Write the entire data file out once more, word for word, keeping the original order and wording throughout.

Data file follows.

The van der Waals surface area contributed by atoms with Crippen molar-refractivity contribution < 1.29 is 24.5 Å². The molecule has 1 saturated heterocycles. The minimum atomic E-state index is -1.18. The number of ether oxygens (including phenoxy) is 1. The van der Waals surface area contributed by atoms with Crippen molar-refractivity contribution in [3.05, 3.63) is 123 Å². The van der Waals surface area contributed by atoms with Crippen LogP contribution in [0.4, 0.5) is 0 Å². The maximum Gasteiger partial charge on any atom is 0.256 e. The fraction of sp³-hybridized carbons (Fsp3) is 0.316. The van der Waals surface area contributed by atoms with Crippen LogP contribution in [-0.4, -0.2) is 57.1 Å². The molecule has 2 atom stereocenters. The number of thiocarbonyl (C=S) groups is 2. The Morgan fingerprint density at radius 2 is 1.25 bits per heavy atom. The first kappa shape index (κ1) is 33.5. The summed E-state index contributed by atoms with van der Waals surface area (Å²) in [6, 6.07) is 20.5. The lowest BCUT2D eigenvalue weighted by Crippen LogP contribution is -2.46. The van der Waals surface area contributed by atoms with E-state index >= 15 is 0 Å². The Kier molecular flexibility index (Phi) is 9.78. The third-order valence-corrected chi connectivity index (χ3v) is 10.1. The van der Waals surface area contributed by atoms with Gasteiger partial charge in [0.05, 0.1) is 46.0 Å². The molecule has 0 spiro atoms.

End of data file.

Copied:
The van der Waals surface area contributed by atoms with Crippen molar-refractivity contribution < 1.29 is 24.5 Å². The molecule has 1 saturated heterocycles. The minimum atomic E-state index is -1.18. The number of ether oxygens (including phenoxy) is 1. The van der Waals surface area contributed by atoms with Crippen molar-refractivity contribution in [3.05, 3.63) is 123 Å². The van der Waals surface area contributed by atoms with Crippen LogP contribution in [0.4, 0.5) is 0 Å². The maximum Gasteiger partial charge on any atom is 0.256 e. The fraction of sp³-hybridized carbons (Fsp3) is 0.316. The van der Waals surface area contributed by atoms with Crippen LogP contribution in [-0.4, -0.2) is 57.1 Å². The molecule has 2 atom stereocenters. The number of thiocarbonyl (C=S) groups is 2. The Morgan fingerprint density at radius 2 is 1.25 bits per heavy atom. The first kappa shape index (κ1) is 33.5. The summed E-state index contributed by atoms with van der Waals surface area (Å²) in [6, 6.07) is 20.5. The lowest BCUT2D eigenvalue weighted by Crippen LogP contribution is -2.46. The van der Waals surface area contributed by atoms with E-state index >= 15 is 0 Å². The Kier molecular flexibility index (Phi) is 9.78. The third-order valence-corrected chi connectivity index (χ3v) is 10.1. The van der Waals surface area contributed by atoms with Gasteiger partial charge in [0.05, 0.1) is 46.0 Å². The molecule has 0 spiro atoms.